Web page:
STAGE REVIEW: Jane Eyre at the Festival Theatre, Malvern, from Tuesday, September 24 to Saturday, September 28, 2019.

THERE was quite clearly something in the ‘Eyre’ and it was all thanks to this wonderful treat.

Greeted as we were in this outstanding Blackeyed Theatre production by a sparse, if not stark, set after the great conflagration had consumed Thornfield Hall it helped to set the tone for Charlotte Bronte’s classic Gothic love story.

At first sight, it appeareed strange - in a manner of speaking, to open the proceedings with the ending! But it wasn’t quite so or quite that simple with the fire that eventually destroyed the home of the male romantic lead, Edward Fairfax Rochester, occurring in keeping with the original masterpiece.

The cast of just five, led by Kelsey Short in the title role and Ben Warwick’s Rochester, really rose to the occasion - capturing all the moods and relaying them with considerable clarity of diction.

Utterly captivating and convincing - especially the relationship that grew between the two leads.

The cast’s exceptional use of the minimal props available to them was a credit to their dexterity and the guidance of director Adrian McDougall and set designer Victoria Spearing, with boxes and benches offering in the mind’s eye long passageways, doors and dark, secretive rooms.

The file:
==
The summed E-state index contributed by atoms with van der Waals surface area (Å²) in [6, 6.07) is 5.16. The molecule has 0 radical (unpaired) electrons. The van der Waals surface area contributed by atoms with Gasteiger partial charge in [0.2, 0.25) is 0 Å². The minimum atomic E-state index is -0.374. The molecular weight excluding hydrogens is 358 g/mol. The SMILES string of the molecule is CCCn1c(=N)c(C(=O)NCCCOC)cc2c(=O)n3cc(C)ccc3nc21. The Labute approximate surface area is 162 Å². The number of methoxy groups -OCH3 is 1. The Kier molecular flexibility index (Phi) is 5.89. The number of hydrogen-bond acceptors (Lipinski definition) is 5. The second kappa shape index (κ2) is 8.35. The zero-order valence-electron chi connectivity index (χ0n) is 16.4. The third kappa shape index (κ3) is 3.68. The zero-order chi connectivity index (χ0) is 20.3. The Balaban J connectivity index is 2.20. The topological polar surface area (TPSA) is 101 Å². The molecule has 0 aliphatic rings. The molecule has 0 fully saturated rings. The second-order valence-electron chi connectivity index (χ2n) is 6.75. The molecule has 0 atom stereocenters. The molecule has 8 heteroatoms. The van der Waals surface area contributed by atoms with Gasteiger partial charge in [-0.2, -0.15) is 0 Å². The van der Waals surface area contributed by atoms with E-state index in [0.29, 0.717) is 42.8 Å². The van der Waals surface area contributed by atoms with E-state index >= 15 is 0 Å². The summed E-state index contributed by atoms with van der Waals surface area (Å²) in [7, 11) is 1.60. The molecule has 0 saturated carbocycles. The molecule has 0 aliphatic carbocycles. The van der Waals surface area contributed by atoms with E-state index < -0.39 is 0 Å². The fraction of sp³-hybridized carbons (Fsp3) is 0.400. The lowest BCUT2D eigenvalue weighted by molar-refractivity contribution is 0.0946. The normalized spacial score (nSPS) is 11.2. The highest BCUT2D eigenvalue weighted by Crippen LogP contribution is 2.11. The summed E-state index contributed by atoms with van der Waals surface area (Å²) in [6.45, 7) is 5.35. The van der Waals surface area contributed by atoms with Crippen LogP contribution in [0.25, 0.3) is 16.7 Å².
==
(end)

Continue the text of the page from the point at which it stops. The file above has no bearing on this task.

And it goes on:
Thornfield is an isolated mansion in England’s north-east and contains a number of apparently unused rooms that become important to the narrative, especially as its gloomy character holds a dark secret.

Jane is possibly before her time as Kelsey Short provides a woman of sterner stuff who can rise to any challenge with an inner fighting spirit.

It may been a male dominated world at the time of Bronte’s 1847 work, but our heroine showed she was quite capable of fighting on, even during her darkest hours.

Great support from Camilla Simson, Eleanor Toms and Oliver Hamilton who filled a variety of roles with Camilla Simson impressing as both the caring Mrs Fairfax and violent Bertha Mason.

Ben Warwick’s Rochester is yet another admirable performance, capturing his tormented soul, depression and malaise, before love is welcomingly rewarded.

Blackeyed Theatre has built a considerable reputation for itself in recent years and this production is without doubt yet another feather in their cap.